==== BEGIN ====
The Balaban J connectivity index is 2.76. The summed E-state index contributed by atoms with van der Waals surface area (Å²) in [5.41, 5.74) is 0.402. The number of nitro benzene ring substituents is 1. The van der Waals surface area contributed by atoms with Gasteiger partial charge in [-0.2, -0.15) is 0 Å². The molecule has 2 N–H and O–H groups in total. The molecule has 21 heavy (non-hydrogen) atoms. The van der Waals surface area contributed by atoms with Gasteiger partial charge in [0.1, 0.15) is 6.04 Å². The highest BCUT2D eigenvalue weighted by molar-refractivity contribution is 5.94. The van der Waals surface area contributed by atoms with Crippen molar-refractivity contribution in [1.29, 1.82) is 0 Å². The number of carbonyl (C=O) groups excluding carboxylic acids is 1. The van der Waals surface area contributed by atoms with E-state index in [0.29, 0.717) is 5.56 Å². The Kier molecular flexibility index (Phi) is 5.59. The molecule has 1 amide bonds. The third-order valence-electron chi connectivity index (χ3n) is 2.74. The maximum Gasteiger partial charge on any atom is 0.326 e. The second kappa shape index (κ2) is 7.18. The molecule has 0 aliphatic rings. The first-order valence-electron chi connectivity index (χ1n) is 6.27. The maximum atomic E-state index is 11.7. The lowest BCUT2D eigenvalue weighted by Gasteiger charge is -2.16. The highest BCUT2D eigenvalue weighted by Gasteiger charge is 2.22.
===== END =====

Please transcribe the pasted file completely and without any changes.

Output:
The Balaban J connectivity index is 2.76. The summed E-state index contributed by atoms with van der Waals surface area (Å²) in [5.41, 5.74) is 0.402. The number of nitro benzene ring substituents is 1. The van der Waals surface area contributed by atoms with Gasteiger partial charge in [-0.2, -0.15) is 0 Å². The molecule has 2 N–H and O–H groups in total. The molecule has 21 heavy (non-hydrogen) atoms. The van der Waals surface area contributed by atoms with Gasteiger partial charge in [0.1, 0.15) is 6.04 Å². The highest BCUT2D eigenvalue weighted by molar-refractivity contribution is 5.94. The van der Waals surface area contributed by atoms with Crippen molar-refractivity contribution in [1.29, 1.82) is 0 Å². The number of carbonyl (C=O) groups excluding carboxylic acids is 1. The van der Waals surface area contributed by atoms with E-state index in [0.29, 0.717) is 5.56 Å². The Kier molecular flexibility index (Phi) is 5.59. The molecule has 1 amide bonds. The third-order valence-electron chi connectivity index (χ3n) is 2.74. The maximum Gasteiger partial charge on any atom is 0.326 e. The second kappa shape index (κ2) is 7.18. The molecule has 0 aliphatic rings. The first-order valence-electron chi connectivity index (χ1n) is 6.27. The maximum atomic E-state index is 11.7. The lowest BCUT2D eigenvalue weighted by Gasteiger charge is -2.16. The highest BCUT2D eigenvalue weighted by Gasteiger charge is 2.22.